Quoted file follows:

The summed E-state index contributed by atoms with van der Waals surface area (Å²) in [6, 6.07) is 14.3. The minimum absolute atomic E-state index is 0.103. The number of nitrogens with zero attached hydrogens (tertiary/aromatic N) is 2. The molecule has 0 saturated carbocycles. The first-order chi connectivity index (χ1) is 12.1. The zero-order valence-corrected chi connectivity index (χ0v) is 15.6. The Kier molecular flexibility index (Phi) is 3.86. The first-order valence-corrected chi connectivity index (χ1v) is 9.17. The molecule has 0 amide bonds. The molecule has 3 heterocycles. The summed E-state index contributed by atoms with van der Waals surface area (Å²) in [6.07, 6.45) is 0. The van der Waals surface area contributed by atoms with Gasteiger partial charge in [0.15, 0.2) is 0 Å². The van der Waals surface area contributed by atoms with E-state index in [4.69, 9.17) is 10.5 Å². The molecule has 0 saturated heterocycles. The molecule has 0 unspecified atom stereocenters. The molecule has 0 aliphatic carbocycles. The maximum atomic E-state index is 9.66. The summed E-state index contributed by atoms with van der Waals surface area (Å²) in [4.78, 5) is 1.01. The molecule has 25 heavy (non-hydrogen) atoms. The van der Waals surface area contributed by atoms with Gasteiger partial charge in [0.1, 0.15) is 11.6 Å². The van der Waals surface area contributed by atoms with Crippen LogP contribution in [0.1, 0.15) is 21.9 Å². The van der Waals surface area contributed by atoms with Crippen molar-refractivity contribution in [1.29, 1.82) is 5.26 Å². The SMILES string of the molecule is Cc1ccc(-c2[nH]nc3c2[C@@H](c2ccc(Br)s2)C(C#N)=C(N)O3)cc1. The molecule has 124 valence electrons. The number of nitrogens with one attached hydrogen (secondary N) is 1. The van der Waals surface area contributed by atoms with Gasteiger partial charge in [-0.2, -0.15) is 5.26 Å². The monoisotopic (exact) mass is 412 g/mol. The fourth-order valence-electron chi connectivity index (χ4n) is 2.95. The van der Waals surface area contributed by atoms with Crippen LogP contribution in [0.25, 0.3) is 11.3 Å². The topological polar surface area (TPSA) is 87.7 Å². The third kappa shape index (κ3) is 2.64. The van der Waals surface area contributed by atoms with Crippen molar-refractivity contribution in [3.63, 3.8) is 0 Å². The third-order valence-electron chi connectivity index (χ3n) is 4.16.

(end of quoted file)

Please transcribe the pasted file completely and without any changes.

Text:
The summed E-state index contributed by atoms with van der Waals surface area (Å²) in [6, 6.07) is 14.3. The minimum absolute atomic E-state index is 0.103. The number of nitrogens with zero attached hydrogens (tertiary/aromatic N) is 2. The molecule has 0 saturated carbocycles. The first-order chi connectivity index (χ1) is 12.1. The zero-order valence-corrected chi connectivity index (χ0v) is 15.6. The Kier molecular flexibility index (Phi) is 3.86. The first-order valence-corrected chi connectivity index (χ1v) is 9.17. The molecule has 0 amide bonds. The molecule has 3 heterocycles. The summed E-state index contributed by atoms with van der Waals surface area (Å²) in [6.07, 6.45) is 0. The van der Waals surface area contributed by atoms with Gasteiger partial charge in [0.15, 0.2) is 0 Å². The van der Waals surface area contributed by atoms with E-state index in [4.69, 9.17) is 10.5 Å². The molecule has 0 saturated heterocycles. The molecule has 0 unspecified atom stereocenters. The molecule has 0 aliphatic carbocycles. The maximum atomic E-state index is 9.66. The summed E-state index contributed by atoms with van der Waals surface area (Å²) in [4.78, 5) is 1.01. The molecule has 25 heavy (non-hydrogen) atoms. The van der Waals surface area contributed by atoms with Gasteiger partial charge in [0.1, 0.15) is 11.6 Å². The van der Waals surface area contributed by atoms with Crippen LogP contribution in [0.1, 0.15) is 21.9 Å². The van der Waals surface area contributed by atoms with Crippen molar-refractivity contribution in [1.29, 1.82) is 5.26 Å². The SMILES string of the molecule is Cc1ccc(-c2[nH]nc3c2[C@@H](c2ccc(Br)s2)C(C#N)=C(N)O3)cc1. The molecule has 124 valence electrons. The number of nitrogens with one attached hydrogen (secondary N) is 1. The van der Waals surface area contributed by atoms with Gasteiger partial charge in [-0.2, -0.15) is 5.26 Å². The monoisotopic (exact) mass is 412 g/mol. The fourth-order valence-electron chi connectivity index (χ4n) is 2.95. The van der Waals surface area contributed by atoms with Crippen LogP contribution in [0.25, 0.3) is 11.3 Å². The topological polar surface area (TPSA) is 87.7 Å². The third kappa shape index (κ3) is 2.64. The van der Waals surface area contributed by atoms with Crippen molar-refractivity contribution in [3.63, 3.8) is 0 Å². The third-order valence-electron chi connectivity index (χ3n) is 4.16.